That sounded weird. My first thought was that this was some kind of express security passage, but I had a sneaking doubt the idea behind that option was to make me check in one of my bags. I queued at passport control, on the verge of tears (I’m starting to realise travelling is a perfectly dreadful and stressful experience, and really need to find a way to not end up in tears each time I travel at the point where obstacles start showing up.)

I told the immigration guy I wasn’t really sure why I had been sent this way and what I should do, and he told me that indeed, if I went out this way it would be to check one of my bags in. When I told him I couldn’t (neither of my bags were fit for it), he basically said it wasn’t his problem, that he could show me where to go to check one of my bags in, that he refused to argue with me, and that I could go back to argue with the security guys instead. Well, guess what, that was just what I needed to hear to take from fighting tears to giving in to them. I tried to tell him I didn’t want to argue, I just wanted to know who I could talk to. He stuck to his script, and told me to go and argue with security again.

I was stuck, and what I needed just there was somebody I could talk with to try to figure out a solution, and who wouldn’t just spew out script lines at me. Immigration on the left, security on the right, and they had both proved equally unfriendly and drone-like in that respect.

Back to security anyway, I picked another guy than the one I had dealt with to start with, and was lucky (or maybe I was just crying enough by that time). Anyway, this one was nice, stepped out of the line, listened to me, took matters into his own hands by throwing out my empty water bottles, removing my laptop from the bag (I could carry it by hand), and squashing my poor handbag into my bigger Hello Kitty bag, which almost needed to be sat on to be shut. Great, I had one bag.

I thanked him, walked straight through that first bit of pre-security without anybody even looking at me, got into the longer line for the proper security screening, and promptly separated my too bags again — I was afraid my laptop bag would explode and my more delicate stuff would be crushed.

Nobody asked me to “make them into one bag” to screen them. Basically, I went through all that to prove during 15 seconds that my two bags could pass for one.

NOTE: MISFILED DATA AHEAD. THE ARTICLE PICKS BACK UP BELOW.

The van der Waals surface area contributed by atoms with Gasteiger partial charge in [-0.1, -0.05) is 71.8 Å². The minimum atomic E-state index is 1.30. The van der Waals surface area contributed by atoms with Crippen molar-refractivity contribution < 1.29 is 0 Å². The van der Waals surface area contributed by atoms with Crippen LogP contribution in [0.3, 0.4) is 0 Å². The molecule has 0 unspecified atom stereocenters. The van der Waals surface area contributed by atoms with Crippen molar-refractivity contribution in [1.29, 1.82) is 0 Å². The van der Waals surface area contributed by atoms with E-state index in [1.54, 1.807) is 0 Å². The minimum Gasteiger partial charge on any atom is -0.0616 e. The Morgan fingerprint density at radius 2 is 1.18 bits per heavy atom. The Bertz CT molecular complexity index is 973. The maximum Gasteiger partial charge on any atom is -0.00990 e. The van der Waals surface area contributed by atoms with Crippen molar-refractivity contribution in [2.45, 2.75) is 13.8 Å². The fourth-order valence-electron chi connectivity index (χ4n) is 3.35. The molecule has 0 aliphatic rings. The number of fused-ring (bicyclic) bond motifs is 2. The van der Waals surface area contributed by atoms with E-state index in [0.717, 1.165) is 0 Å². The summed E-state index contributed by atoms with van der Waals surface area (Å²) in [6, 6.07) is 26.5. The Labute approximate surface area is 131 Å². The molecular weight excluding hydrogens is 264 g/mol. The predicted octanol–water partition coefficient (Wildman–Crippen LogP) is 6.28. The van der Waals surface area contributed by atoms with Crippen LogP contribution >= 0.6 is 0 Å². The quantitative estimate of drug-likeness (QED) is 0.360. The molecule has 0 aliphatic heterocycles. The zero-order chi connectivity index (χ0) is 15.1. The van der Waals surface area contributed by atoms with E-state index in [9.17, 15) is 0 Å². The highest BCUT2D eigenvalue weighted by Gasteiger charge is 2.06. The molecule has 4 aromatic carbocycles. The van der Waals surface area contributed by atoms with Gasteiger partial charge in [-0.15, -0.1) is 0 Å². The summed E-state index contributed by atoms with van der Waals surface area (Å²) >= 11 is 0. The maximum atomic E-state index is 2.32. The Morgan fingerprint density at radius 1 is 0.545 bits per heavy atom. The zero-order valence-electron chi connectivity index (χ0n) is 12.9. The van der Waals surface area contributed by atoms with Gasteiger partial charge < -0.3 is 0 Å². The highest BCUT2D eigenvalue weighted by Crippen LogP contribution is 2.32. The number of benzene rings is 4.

I just feel totally disgusted by all this. Next time I’ll carry a strap so I can strap my two bags together to “make one bag” instead of squashing them.

Lausanne to Portland [en]

[fr] Récit de mon voyage de Lausanne à Portland, avec des hauts et des bas.

My trip was “interesting”. I got up at 5am, said bye to the cat, and took the bus. I had a really lucky connection (reminded me of the Knight Bus in Harry Potter). Then, another nice surprise at check-in: the longest leg of my journey (London to Seattle) was upgraded to business class. (Don’t ask me how I did it — I didn’t do anything. The flight was full, and then by a combination of a lottery and maybe other things like being a woman travelling alone, I was the lucky one.) Unfortunately, my flight from Seattle to Portland couldn’t be checked in there, as I was flying with a different carrier (Alaska Airlines) which was not associated to British Airways in any way.

There was no queue at passport control. I was in so early that there was no gate indicated for my flight. I did a bit of duty-free window shopping and worked hard at drinking down the huge bottle of water I had bought at the station.

I was copying down my hotel addresses when I discovered that I had left my flight itinerary (with hotel reservation details) at the check-in desk. The guy at the customer desk was incapable of reaching them, so I had little choice but to go back out and come back in again. There were two hours to my flight, so I had plenty of time.

I got my papers back without any trouble, and headed back to passport control. Gasp! the queue was stretching all the way through the shopping area, nearly to the top of the escalator. I queued patiently, calmed down after an initial panicky reaction by the fact the queue was moving along quite fast. I even got back inside shortly before the gate for my flight appeared on the board and I could start queuing for security.

I’m starting to find the way security checks are managed in various airports interesting. For example, I wasn’t asked to remove my boots in Geneva, but I was in London and Seattle. (In Geneva, however, I learnt that my solid silver bracelet was a beeper — now I know to take it off.) I’ve also learnt (after having to empty half my bag in Lisbon) to remove my laptop from my bag straight away (camera and hard drive can stay inside, though).

I had liquids with me this time, but there was no problem at all with them. I had made certain the bottles were 100ml or less, and had packed them neatly into one of the transparent plastic bags provided by the airport. I also had medicines packed separately in my bag, also in a plastic bag, just to be safe. In Seattle, however, this small “medicine-bag” triggered a minor security alert. “Is this your bag? I’m going to have to open it — don’t touch it!” But it was quickly behind.

Upon arriving in Seattle, I was surprised that they X-rayed (and sometimes dug through) incoming luggage.